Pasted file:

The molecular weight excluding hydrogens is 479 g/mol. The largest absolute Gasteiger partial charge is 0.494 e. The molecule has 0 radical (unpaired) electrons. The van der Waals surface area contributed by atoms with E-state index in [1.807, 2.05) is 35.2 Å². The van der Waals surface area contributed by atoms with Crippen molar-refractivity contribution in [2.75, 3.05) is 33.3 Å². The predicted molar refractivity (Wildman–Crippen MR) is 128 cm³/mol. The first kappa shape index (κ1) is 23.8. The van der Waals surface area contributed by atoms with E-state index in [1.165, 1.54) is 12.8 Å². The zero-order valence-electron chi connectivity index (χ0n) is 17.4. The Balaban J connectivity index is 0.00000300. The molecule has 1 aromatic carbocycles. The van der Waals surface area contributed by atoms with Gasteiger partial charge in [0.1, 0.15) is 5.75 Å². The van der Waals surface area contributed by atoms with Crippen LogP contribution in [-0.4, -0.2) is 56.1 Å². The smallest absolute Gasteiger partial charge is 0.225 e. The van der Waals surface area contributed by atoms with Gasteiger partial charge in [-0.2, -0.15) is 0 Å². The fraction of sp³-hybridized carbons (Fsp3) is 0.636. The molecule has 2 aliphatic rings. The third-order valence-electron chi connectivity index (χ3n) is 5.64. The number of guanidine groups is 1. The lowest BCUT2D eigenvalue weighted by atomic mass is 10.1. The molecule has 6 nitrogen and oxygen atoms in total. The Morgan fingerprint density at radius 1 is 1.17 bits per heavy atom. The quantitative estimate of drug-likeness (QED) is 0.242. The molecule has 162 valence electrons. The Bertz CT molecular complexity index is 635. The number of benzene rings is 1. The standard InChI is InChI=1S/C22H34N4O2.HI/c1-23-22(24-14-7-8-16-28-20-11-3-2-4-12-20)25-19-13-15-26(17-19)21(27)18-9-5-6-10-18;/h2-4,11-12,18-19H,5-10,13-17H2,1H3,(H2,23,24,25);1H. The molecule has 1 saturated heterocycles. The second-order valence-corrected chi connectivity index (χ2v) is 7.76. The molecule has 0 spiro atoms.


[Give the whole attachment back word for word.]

The molecular weight excluding hydrogens is 479 g/mol. The largest absolute Gasteiger partial charge is 0.494 e. The molecule has 0 radical (unpaired) electrons. The van der Waals surface area contributed by atoms with E-state index in [1.807, 2.05) is 35.2 Å². The van der Waals surface area contributed by atoms with Crippen molar-refractivity contribution in [2.75, 3.05) is 33.3 Å². The predicted molar refractivity (Wildman–Crippen MR) is 128 cm³/mol. The first kappa shape index (κ1) is 23.8. The van der Waals surface area contributed by atoms with E-state index in [1.165, 1.54) is 12.8 Å². The zero-order valence-electron chi connectivity index (χ0n) is 17.4. The Balaban J connectivity index is 0.00000300. The molecule has 1 aromatic carbocycles. The van der Waals surface area contributed by atoms with Gasteiger partial charge in [0.1, 0.15) is 5.75 Å². The van der Waals surface area contributed by atoms with Crippen LogP contribution in [-0.4, -0.2) is 56.1 Å². The smallest absolute Gasteiger partial charge is 0.225 e. The van der Waals surface area contributed by atoms with Gasteiger partial charge in [-0.2, -0.15) is 0 Å². The fraction of sp³-hybridized carbons (Fsp3) is 0.636. The molecule has 2 aliphatic rings. The third-order valence-electron chi connectivity index (χ3n) is 5.64. The number of guanidine groups is 1. The lowest BCUT2D eigenvalue weighted by atomic mass is 10.1. The molecule has 6 nitrogen and oxygen atoms in total. The Morgan fingerprint density at radius 1 is 1.17 bits per heavy atom. The quantitative estimate of drug-likeness (QED) is 0.242. The molecule has 162 valence electrons. The Bertz CT molecular complexity index is 635. The number of benzene rings is 1. The standard InChI is InChI=1S/C22H34N4O2.HI/c1-23-22(24-14-7-8-16-28-20-11-3-2-4-12-20)25-19-13-15-26(17-19)21(27)18-9-5-6-10-18;/h2-4,11-12,18-19H,5-10,13-17H2,1H3,(H2,23,24,25);1H. The molecule has 1 saturated heterocycles. The second-order valence-corrected chi connectivity index (χ2v) is 7.76. The molecule has 0 spiro atoms.